One of the best bits of advice that I received in my early days in Africa was that I had to learn to be “blessed by Africans”. At first, that didn’t seem to make sense; I was the person trained to be a Bible translator. It was my job to bless Africans, not the other way round. I soon learned my mistake. I had a huge amount to learn from my African friends, Christian and non-Christian alike.
When we lived in Gouabafla, I’d often spend an hour or so in the late afternoon chatting to people while cleaning up wounds of one sort or another. I treated machete wounds, abscesses, tropical ulcers and all sorts of things. I’m not medically trained, I’m just a bloke who knows a bit about first aid and who (unlike anyone else in the village) had access to basic medical supplies.
More importantly, I couldn’t claim to be in the village to share the love of God through the Bible and yet ignore the suffering that was all around me. I couldn’t do much about the poverty in the village, or the endemic corruption that reinforced that poverty, but I could clean out a dirty wound, treat it with antiseptic and put a clean dressing on while showing people how to treat their own wounds in future.
During our time living among the Kouya, I was regularly called on to preach in church – people didn’t really think that Bible translation kept me busy enough. It became obvious, pretty quickly, that the way I’d learned to preach in the UK wasn’t going to cut the mustard in rural Ivory Coast. The logical three-point (alliterated) sermon gave way to a more narrative form and I soon realised that I needed to be far more overt in talking about the spiritual realm – bush spirits, witchcraft etc., than I would have been in the UK (more of this in a later post).
This is the third part in a series on what those involved in mission to the UK can learn from cross-cultural mission around the world.
When Sue and I first went to live among the Kouya and before we were allowed to start translating the New Testament, we had to demonstrate that we knew something about Kouya culture. We spent a long time chatting to people, doing some informal interviews, and taking part in village life. Eventually we gathered enough information to allow us to write some ethnographic articles about Kouya life and culture. You can find some of them here, if you are interested.
When push comes to shove, there is one basic difference between long-term, cross-cultural missionaries and the average church member. The missionary got on an aeroplane (or boat…) and went somewhere for an extended period, with a particular purpose in mind. Sure, there are lots of other differences in terms of background and experience, but they all flow out of this one decision to get up and go.
A very simple lesson can be drawn from this: if you want to reach people with the Gospel, you have to be where they are. This applies in Bingley, just as much as it does in Bangkok or Bahrain. Let me unpack this a little.
Missionaries are an odd bunch; they talk about exotic places, they swap stories about suffering from strange diseases, they speak foreign languages and they are often rather out of touch with life in the UK. It’s good to have them around, to listen to their encouraging and heartwarming stories, but all too often, what they say is out of touch with the reality of being a Christian in twenty-first century Britain.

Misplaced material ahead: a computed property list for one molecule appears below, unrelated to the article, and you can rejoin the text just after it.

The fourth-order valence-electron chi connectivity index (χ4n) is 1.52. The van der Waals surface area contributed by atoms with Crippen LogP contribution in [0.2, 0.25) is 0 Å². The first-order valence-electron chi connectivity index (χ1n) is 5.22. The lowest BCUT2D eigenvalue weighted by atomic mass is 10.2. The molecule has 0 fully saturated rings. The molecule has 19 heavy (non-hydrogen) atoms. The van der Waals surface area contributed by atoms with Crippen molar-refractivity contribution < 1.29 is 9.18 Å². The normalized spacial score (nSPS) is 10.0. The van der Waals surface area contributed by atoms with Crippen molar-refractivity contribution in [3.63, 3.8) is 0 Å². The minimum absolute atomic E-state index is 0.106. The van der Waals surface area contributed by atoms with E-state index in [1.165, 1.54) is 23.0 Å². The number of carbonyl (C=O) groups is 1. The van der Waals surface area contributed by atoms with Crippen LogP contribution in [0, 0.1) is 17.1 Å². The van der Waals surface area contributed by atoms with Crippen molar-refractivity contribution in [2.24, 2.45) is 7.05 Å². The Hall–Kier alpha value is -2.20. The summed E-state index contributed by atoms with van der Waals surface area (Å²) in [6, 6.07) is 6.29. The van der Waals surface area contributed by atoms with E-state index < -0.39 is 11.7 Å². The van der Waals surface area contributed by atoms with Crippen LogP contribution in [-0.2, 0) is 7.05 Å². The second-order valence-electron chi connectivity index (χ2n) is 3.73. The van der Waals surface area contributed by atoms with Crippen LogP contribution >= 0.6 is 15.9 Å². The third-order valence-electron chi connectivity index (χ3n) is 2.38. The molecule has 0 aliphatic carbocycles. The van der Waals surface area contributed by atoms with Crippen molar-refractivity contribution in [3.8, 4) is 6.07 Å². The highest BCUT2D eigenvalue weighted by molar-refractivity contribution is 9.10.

OK; that’s a caricature; I know that and you know that, but like all caricatures, it carries a grain of truth.
However, I believe that the skills and experience of cross-cultural missionaries are crucial to the future of the church in the UK, let me explain.
A Smoldering Wick: Igniting Missions Work with Sustainable Practices* by Gena Thomas is a book that should be read by anyone involved in leading or organising short-term mission teams. Let me be blunt, if you are involved in short-term mission and you don’t read book, then you are not taking your job seriously enough!
The print edition is a medium sized paperback with just over 270 pages and will set you back about £10, though the Kindle version costs just over half that (guess which one I read). There is a liberal sprinkling of footnotes and a good bibliography.
There is an advertising blurb on the front which reads,
… a powerful critique of Western charity and short-term missions interwoven with the framework for a more hopeful way forward.
This is the second post in what may become a series on famous sayings about Christian mission (the first one is here). This quote by Smith is one that turns up in lots of missionary writing and at first glance it seems to make sense, but like many things that make sense at first glance, it is actually rather problematic.Read more
The Triune God is the instigator of mission and, through the sacrifice of the Son and the empowering presence of the Spirit, he is also the one who guarantees the success of mission. However, true to his relational nature the Triune God invites us to participate in mission with him. Our participation in God’s work is a gift from Him.
In 1991, David Bosch wrote a book that many consider to be one of the most important theologies of mission of our age; Transforming Mission. In the introduction, Bosch asserted that mission is facing crisis because of massive changes in the church and the wider world. He suggested six ways in which this crisis manifests itself (though he does not claim that the list is exhaustive).
- The advance of science and technology, and the worldwide process of secularisation.
- The slow but steady de-Christianistion of the West.
- The fact that the world can no longer be divided into “Christian” and “non-Christian” spheres.
- Western guilt for racism and colonialism, leading to an unwillingness to engage in mission.
- The increasing gap between the rich and the poor.
- The reaction against over-academic Western theology in many parts of the church.